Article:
Alternatively if you live near water or in other areas with sandy soil, make sure the plants are appropriate. Amending soil can only do so much to make a plant happy.

Learn more about healthy soil here: https://extension.psu.edu/practical-tips-for-healthy-soil-in-a-home-garden. Soil tests are available online or at university extensions for sale to do at home or mail-in to learn about your soil’s composition.


4. Know If the Plant Needs Sun or Shade

Just because a plant tag or seed packet says that a plant is best in full sun, you should also take into consideration climate and the amount of sun in your area. Same goes for shade. It’s generally a good idea to see how a particular plant is situated in your neighborhood before you decide where to locate it in your own garden. While plant tags can be a good guide, there is a lot of wiggle room; for example, full sun in Seattle is not the same as full sun in Austin, even though their hardiness zones are similar. If a plant is suffering, or at least not thriving, consider whether it should be moved to either more or less sun.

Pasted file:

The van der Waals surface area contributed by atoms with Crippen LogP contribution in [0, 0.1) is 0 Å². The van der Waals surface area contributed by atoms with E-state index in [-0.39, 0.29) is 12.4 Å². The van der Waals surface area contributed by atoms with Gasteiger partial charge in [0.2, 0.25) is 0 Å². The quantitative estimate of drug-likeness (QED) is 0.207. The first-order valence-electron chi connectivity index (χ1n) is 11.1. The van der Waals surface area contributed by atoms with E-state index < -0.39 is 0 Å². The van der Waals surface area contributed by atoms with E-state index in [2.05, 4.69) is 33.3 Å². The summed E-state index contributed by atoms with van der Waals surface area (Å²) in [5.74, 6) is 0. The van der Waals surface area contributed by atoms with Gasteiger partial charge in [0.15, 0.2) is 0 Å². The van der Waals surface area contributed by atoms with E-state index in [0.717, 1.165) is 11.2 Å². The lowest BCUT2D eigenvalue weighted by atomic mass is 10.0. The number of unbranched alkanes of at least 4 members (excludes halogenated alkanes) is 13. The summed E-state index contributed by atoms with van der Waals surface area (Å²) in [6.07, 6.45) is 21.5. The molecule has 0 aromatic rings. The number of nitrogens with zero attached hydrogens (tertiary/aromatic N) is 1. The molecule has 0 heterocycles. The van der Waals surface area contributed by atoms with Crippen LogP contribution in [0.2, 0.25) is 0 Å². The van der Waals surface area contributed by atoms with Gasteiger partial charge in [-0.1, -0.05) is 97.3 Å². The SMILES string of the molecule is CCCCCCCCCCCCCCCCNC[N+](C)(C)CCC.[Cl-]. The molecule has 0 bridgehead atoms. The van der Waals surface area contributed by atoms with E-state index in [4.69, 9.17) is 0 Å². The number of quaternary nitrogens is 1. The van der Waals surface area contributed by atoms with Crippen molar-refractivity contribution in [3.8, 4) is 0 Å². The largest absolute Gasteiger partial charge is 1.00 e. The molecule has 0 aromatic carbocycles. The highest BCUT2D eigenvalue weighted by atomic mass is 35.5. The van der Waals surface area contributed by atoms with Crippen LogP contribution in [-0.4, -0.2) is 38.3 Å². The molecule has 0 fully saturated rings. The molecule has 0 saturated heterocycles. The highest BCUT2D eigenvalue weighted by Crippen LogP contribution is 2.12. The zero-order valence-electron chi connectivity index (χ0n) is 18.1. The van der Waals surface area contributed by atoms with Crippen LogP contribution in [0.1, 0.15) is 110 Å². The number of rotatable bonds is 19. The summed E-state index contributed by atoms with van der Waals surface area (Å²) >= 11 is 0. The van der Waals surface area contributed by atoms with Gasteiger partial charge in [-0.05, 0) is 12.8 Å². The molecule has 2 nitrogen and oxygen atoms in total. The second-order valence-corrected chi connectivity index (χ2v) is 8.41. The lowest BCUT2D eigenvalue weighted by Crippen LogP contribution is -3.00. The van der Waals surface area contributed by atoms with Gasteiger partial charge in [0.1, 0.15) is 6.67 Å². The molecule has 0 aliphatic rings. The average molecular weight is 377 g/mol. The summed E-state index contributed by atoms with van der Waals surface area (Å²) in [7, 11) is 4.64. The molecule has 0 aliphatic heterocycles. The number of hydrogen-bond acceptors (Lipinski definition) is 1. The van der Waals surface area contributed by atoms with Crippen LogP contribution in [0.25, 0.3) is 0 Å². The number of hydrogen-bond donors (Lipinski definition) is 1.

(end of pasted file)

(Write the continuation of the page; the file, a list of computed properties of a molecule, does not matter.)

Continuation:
5. Know the Plant’s Water Needs

Learn your plant’s water requirements. Watering something that looks like it’s drooping or turning brown is not always the answer—especially if you know that you’ve already provided the deep watering it needs, particularly if it’s been recently planted or transplanted. For example, plants like hydrangeas need frequent water. Plants like yarrow, catmint, and lavender look better and perform better with much less water than you think (once they’re established, usually a season after they were planted). Plant tags will often list the water requirements—follow those if you want the best results. Grouping plants with similar water requirements together prevents issues.